Sunscreen

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The FDA's long-awaited sunscreen-labeling reforms, which take effect in 2012, address concerns that consumers don't fully understand how--or how well--sunscreen combats damage done by the sun

HOW SKIN GETS BURNED

1 When skin is exposed to the sun, UV rays stimulate cells in the bottom layer of the epidermis

Epidermis

2 Pigment cells go to work, producing melanin, which darkens skin and protects DNA

Melanin

3 When the melanin defense is overwhelmed, cell damage occurs, and the body boosts blood flow to aid healing, causing inflammation

Dermis

Blood flow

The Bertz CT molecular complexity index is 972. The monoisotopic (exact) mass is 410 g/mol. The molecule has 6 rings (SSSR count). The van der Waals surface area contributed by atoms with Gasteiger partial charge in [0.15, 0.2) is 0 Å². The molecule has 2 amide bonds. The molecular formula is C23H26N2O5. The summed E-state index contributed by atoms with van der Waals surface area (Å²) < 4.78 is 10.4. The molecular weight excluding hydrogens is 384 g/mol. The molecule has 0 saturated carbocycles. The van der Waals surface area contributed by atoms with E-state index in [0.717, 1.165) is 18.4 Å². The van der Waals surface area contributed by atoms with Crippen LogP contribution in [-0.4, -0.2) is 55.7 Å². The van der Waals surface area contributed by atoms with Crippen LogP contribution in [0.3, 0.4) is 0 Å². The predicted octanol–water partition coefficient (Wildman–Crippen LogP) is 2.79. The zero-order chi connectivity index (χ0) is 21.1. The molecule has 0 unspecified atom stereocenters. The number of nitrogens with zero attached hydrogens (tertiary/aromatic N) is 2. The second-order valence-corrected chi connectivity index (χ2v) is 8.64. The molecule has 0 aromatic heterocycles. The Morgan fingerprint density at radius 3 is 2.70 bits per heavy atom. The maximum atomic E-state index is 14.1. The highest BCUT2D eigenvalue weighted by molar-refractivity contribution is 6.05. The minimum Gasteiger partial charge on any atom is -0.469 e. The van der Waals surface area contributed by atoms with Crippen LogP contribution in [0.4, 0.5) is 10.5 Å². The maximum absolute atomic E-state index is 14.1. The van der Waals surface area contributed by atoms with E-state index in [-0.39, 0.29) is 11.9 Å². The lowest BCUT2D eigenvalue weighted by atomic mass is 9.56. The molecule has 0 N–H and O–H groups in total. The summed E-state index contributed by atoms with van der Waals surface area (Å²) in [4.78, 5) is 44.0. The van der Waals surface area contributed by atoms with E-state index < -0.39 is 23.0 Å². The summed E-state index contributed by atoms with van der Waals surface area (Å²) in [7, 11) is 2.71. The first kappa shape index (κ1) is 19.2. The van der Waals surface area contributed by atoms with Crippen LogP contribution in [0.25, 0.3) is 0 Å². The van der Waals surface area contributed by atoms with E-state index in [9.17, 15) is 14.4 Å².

UVA rays, responsible for most UV radiation reaching the earth, penetrate deeply and may contribute to cancer and aging

UVB rays, higher in energy and more variable with time of day and season, cause sunburn, increasing cancer risk

Sunscreen

UV rays

SUNSCREEN FIGHTS BACK

On the surface

Sunscreen contains compounds like zinc oxide that act as a UV barrier and absorb or reflect rays before they ever touch the body

Sunscreen molecules

In the skin

Some UV energy makes it through. Sunscreen molecules convert damaging UV to less harmful energy, which then radiates back out